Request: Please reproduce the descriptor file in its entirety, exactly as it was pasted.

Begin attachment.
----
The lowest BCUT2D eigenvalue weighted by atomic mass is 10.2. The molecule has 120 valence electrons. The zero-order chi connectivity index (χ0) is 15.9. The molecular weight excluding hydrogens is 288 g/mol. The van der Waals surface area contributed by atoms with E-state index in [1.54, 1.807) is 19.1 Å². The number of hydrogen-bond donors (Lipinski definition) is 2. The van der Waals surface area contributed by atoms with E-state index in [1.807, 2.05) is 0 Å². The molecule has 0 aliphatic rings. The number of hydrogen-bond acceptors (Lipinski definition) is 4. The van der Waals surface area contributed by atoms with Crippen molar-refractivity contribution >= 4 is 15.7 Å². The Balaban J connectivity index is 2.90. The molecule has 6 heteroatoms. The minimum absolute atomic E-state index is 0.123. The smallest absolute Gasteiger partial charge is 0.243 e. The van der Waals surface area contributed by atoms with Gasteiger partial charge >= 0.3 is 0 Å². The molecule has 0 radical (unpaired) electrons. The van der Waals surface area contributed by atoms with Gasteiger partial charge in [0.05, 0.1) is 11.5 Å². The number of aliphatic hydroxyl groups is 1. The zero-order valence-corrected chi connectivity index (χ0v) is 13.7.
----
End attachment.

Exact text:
The lowest BCUT2D eigenvalue weighted by atomic mass is 10.2. The molecule has 120 valence electrons. The zero-order chi connectivity index (χ0) is 15.9. The molecular weight excluding hydrogens is 288 g/mol. The van der Waals surface area contributed by atoms with E-state index in [1.54, 1.807) is 19.1 Å². The number of hydrogen-bond donors (Lipinski definition) is 2. The van der Waals surface area contributed by atoms with E-state index in [1.807, 2.05) is 0 Å². The molecule has 0 aliphatic rings. The number of hydrogen-bond acceptors (Lipinski definition) is 4. The van der Waals surface area contributed by atoms with Crippen molar-refractivity contribution >= 4 is 15.7 Å². The Balaban J connectivity index is 2.90. The molecule has 6 heteroatoms. The minimum absolute atomic E-state index is 0.123. The smallest absolute Gasteiger partial charge is 0.243 e. The van der Waals surface area contributed by atoms with Gasteiger partial charge >= 0.3 is 0 Å². The molecule has 0 radical (unpaired) electrons. The van der Waals surface area contributed by atoms with Gasteiger partial charge in [0.05, 0.1) is 11.5 Å². The number of aliphatic hydroxyl groups is 1. The zero-order valence-corrected chi connectivity index (χ0v) is 13.7.